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Max Size: 10cm

Giant Danio (Devario aequipinnatus)

The Giant Danio is an active and peaceful fish. It is the biggest of the danios and therefore requires a large aquarium with plenty of swimming room. A tight-fitting lid should always be placed on the aquarium housing these fish, as they like to jump.

Giant Danios fair better when kept in a group containing five or more fish. The Giant Danio is an excellent addition to a large community tank, especially if you're already raising big fish.

The Giant Danio is a gorgeous torpedo-shaped fish with a beautiful iridescent blue colouration that reflects a pale blue-green background as the fish swiftly changes direction. It displays gold splotches and stripes running lengthwise from the gills to the tail. The fins are grey and clear and rounded in shape, while the tail fin is forked.

Photos

Giant Danio
Giant Danio
Giant Danio
Giant Danio
Giant Danio
Giant Danio
Giant Danio
Quick Facts
Scientific NameDevario aequipinnatus
Other NamesGolden Giant Danio
ClassificationActinopterygii
OrderCypriniformes
FamilyCyprinidae
GenusDevario
OriginsBangladesh, Cambodia, Myanmar, Nepal, Pakistan, Thailand
TemperamentSemi-Aggressive
Aquarium LevelMiddle - Top
DifficultyBeginner - Intermediate
ShoalingNo
Best kept asGroups 5+
DietOmnivore
ReproductionEgg-Scatterer
Lifespan5 plus years
Water Parameters
Water TypeFreshwater
PH6.0 - 8.0
GH5 - 19
Temperature
72 - 81℉
22.2 - 27.2℃

Feeding

In the home aquarium, the Giant Danio will readily accept most good quality dried foods such as granules, flakes and sinking pellets. These modern food products have been developed to provide all adequate nutrition to maintain your fish's health and dietary requirements.

Providing additional foodstuffs such as live, frozen, and freeze-dried meals such as bloodworm, daphnia, and tubifex once or twice a week will provide additional benefits to your fish's health and well-being but is not a must for this fish.

It should be noted that bloodworms should only be given as an occasional treat and should not be used as the staple diet as they are difficult for fish to digest and can potentially cause blockages.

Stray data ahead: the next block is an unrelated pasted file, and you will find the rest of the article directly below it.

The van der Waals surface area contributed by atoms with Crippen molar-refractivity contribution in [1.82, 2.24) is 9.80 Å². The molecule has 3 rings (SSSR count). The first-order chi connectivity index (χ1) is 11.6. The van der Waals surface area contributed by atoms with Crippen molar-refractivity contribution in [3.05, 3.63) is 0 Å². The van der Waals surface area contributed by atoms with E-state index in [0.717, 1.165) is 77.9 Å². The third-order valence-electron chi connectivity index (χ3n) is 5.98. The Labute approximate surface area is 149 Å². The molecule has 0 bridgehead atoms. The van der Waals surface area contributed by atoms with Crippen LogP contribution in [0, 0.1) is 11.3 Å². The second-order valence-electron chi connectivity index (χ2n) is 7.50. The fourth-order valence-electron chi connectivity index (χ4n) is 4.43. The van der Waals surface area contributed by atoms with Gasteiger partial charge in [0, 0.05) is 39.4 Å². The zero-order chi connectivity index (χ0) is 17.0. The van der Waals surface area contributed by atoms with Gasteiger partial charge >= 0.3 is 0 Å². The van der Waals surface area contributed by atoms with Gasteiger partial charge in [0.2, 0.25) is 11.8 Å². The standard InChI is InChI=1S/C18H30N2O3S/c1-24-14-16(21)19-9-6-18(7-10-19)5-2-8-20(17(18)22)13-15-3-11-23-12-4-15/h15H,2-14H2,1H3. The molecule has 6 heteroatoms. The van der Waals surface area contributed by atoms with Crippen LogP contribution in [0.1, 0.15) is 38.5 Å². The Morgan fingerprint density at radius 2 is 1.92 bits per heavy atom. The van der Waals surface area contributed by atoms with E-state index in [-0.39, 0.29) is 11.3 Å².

This fish is an omnivore in the wild, meaning it will consume some vegetable matter. Although most modern fish foods take this into account and include them in their products, you can still supplement your fish's diet with blanched vegetables such as spinach, broccoli, and zucchini. Ensure you do not overfeed your fish and remove any leftovers the following day.

Sexual Dimorphism

It is relatively hard to differentiate males from females. Still, typically the females tend to be larger than males, possess a more rounded abdomen, their golden lines are much more broken than the male, they are not as vibrantly coloured, and the lower jaw of the females does not seem to protrude as much as that of the male.

Frequently asked questions

How big do Giant Danios get?

Giant Danios can grow to a maximum length of 10 to 15 cm, making them one of the largest species in the Danio family.

How do you sex Giant Danios?

It is pretty easy to sex Giant Danios. Males usually have brighter colouring and are slimmer than females, and they also have straight stripes, whereas females stripes bend upwards at the tails base. In addition, the female's stomachs are usually plumper and more rounded than males.

What are suitable tankmates for Giant Danios?

Due to their size, you should not keep giant Danios with smaller fish species as they can swallow them. However, medium to large species such as Cichlids and Barbs, as well as larger bottom-dwelling fish, make excellent tankmates for Giant Danios. It would be best if you avoided Slow-moving, long-finned fish such as Bettas or Angelfish. Giant danios should always be kept in schools of six, preferably more; otherwise, fewer numbers regularly result in aggressive behaviour towards one another and other fish.

What do Giant Danios look like?

Giant Danios have iridescent gold bodies contrasted with steel-blue coloured stripes and spots moving lengthwise from the gills to the tail. Their fins are rounded and pale gold colour, and the tail fin is forked. You can find this species in several colour variations, with the more common being an albino form.

What is the natural habitat of the Giant Danio?

Giant Danios inhabit fast-flowing clear rivers and streams amongst hills at altitudes up to 1000 feet above sea level. Their substrate is typically gravel; they prefer water with a pH of between 6 and 8, water hardness between 5 and 19 GH, and a temperature range somewhere between 72 and 81 degrees Fahrenheit.

What should you feed your Giant Danios?

Giant Danios are omnivores that will accept a broad range of foods. Offer you fish good quality dried food such as flakes and granules alongside live and frozen fare such as brine shrimp, bloodworms, mosquito larvae or daphnia. However, if live or frozen foods are not available, you can substitute them with freeze-dried food.

Other Danios of interest

Assam Danio(Devario assamensis)
Barred Danio(Devario pathirana)
Bengal Danio(Devario devario)
Black Barred Danio(Danio absconditus)
Blood Tailed Danio(Devario annandalei)
Blue Danio(Danio kerri)
View all Danios
Date Added: 30/09/2020 - Updated: 11/08/2022 15:34:03